As you can see, the most damaging effect of iodine deficiency is not on the developing brain of children, but it affects adults and also unborn children. Thyroid hormone is particularly important for myelination of the central nervous system, which is most active in the perinatal period and during fetal and early postnatal development. Numerous population studies have correlated an iodine-deficient diet with increased incidence of mental retardation. A meta-analysis of 18 studies concluded that iodine deficiency alone lowered mean IQ scores by 13.5 points (Bleichrodt and Born, 1994).
The National Institutes of Health says that a 2004 Cochrane review concluded that iodine supplementation in children living in areas of iodine deficiency appears to both positively affect physical and mental development and decrease mortality with only minor and transient adverse effects. In pregnant women, iodine deficiency of this magnitude can cause major neurodevelopmental deficits and growth retardation in the fetus, as well as miscarriage and stillbirth. Chronic, severe iodine deficiency in utero causes cretinism, a condition characterized by mental retardation, deaf mutism, motor spasticity, stunted growth, delayed sexual maturation, and other physical and neurological abnormalities.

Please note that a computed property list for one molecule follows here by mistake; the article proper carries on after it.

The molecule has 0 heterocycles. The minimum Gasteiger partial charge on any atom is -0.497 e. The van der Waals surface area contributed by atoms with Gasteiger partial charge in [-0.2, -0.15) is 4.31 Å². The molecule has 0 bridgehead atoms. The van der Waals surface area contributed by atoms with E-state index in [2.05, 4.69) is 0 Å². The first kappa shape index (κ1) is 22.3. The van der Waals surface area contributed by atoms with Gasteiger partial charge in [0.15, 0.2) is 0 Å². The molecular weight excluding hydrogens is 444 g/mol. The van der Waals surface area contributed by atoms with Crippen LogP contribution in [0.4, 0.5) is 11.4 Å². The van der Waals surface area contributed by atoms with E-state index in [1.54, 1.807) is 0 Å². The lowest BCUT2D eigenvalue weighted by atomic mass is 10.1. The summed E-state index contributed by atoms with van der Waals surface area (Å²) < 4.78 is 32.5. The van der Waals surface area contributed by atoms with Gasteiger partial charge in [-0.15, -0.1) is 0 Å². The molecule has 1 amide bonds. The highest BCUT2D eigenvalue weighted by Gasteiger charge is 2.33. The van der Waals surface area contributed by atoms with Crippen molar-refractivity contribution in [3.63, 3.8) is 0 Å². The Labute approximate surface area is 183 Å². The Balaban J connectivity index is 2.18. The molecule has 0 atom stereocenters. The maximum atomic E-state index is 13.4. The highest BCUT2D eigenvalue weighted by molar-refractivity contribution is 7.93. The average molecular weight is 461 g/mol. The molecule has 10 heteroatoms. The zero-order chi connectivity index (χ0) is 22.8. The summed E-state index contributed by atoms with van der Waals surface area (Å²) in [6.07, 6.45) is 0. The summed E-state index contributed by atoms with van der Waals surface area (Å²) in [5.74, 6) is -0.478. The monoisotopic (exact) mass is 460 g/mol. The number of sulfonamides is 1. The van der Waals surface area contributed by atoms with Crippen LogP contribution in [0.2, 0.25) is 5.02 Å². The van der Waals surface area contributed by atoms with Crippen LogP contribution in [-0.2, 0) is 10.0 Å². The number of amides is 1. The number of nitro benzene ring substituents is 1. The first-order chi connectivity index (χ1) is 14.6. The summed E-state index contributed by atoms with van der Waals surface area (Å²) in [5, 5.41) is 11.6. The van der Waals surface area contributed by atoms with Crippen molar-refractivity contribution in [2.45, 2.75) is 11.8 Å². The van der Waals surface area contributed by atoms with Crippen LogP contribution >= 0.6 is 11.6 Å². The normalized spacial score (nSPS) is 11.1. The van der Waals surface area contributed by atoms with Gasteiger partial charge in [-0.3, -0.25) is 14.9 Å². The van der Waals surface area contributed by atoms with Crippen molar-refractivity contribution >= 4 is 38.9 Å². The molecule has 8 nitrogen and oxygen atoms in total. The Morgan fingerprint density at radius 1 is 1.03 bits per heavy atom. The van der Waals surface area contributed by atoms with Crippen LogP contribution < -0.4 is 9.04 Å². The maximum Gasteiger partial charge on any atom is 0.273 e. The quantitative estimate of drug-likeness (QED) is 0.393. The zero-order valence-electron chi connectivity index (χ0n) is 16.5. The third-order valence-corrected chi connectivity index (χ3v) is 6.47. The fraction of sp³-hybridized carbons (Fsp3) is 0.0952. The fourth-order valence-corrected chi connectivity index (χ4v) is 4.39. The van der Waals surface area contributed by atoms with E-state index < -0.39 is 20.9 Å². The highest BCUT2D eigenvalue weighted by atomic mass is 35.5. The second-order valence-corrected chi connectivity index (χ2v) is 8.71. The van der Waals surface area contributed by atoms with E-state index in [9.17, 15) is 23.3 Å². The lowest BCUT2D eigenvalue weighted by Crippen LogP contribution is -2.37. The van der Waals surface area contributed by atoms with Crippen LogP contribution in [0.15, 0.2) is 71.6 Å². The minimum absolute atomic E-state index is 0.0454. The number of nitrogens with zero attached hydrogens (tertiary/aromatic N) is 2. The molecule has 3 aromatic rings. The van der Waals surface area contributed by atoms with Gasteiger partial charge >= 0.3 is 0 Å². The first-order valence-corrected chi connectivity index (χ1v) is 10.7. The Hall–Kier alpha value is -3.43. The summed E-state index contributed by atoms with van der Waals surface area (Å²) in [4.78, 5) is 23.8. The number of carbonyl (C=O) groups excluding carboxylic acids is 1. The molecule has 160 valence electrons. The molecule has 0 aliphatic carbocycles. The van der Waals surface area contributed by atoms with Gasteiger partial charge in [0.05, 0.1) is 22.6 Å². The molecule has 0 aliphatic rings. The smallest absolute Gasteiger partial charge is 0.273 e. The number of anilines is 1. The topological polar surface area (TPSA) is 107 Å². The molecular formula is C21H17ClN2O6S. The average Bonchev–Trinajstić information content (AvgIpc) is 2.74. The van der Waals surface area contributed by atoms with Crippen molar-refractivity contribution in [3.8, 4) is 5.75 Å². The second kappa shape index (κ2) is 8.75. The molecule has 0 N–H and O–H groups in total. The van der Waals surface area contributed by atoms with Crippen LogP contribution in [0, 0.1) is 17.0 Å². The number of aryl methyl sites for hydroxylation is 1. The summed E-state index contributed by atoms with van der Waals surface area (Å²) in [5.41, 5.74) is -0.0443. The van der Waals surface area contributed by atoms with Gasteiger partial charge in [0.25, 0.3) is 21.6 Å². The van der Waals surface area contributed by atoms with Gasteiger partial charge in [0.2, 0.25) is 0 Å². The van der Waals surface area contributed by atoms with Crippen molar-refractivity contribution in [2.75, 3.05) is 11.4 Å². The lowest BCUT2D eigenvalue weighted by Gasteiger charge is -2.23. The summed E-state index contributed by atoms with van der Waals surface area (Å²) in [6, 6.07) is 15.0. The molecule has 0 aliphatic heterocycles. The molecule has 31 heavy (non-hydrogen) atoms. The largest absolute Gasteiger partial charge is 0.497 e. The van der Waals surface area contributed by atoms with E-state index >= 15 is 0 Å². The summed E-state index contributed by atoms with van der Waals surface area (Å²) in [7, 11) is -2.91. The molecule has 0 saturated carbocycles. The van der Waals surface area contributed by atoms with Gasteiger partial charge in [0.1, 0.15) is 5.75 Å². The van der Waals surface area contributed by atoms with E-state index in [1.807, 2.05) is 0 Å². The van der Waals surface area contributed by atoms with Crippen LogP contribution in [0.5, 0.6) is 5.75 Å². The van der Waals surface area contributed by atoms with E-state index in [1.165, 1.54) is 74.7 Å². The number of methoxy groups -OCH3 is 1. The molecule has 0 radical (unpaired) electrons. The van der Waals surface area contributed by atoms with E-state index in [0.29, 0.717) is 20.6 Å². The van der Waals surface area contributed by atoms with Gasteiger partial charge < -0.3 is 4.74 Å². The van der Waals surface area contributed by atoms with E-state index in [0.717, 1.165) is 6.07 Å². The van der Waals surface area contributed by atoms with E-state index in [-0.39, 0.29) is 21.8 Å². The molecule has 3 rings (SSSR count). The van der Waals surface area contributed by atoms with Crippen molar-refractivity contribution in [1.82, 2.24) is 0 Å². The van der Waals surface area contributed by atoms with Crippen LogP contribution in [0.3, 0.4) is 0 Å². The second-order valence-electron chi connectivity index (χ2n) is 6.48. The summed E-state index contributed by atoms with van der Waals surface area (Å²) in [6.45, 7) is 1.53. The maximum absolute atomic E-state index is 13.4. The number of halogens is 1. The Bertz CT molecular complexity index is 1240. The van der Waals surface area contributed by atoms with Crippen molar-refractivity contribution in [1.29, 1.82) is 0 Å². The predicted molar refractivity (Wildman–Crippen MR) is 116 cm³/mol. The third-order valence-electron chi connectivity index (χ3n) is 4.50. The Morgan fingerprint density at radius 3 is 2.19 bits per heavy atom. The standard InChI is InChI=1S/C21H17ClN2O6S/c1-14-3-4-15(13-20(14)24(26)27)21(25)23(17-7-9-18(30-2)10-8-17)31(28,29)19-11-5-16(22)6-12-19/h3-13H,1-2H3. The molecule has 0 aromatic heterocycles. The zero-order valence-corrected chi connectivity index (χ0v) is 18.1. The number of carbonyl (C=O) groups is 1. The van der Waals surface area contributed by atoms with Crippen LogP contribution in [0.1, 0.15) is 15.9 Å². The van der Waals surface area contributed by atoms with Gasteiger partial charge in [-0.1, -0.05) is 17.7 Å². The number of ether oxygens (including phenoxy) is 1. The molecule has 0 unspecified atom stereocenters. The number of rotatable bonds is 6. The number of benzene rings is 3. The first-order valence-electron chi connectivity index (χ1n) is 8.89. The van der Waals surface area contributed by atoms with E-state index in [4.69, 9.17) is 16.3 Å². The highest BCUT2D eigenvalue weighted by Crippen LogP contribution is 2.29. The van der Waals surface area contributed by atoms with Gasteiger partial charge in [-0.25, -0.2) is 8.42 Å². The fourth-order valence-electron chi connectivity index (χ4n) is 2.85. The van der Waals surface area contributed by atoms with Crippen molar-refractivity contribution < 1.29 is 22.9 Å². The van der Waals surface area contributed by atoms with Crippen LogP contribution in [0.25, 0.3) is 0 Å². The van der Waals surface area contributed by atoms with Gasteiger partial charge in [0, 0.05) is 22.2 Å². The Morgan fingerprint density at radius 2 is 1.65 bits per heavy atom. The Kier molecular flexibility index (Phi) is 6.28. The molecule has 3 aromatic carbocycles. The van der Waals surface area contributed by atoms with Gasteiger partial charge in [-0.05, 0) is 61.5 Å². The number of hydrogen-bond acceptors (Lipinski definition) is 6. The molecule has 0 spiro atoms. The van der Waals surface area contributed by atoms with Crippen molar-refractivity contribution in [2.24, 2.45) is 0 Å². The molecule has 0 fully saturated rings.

In a 2009 randomized, placebo-controlled study, 184 children aged 10–13 years in New Zealand with a median urinary iodine concentration of 63 mcg/L received iodine supplements (150 mcg/day) or placebo for 28 weeks . Iodine supplementation improved iodine status (median urinary iodine concentration after supplementation was 145 mcg/L) and significantly improved measures of perceptual reasoning and overall cognitive score compared with children taking a placebo. These findings suggest that correcting mild iodine deficiency in children could improve certain components of cognition. Additional research is required to fully understand the effects of mild iodine deficiency and iodine supplementation on cognitive function.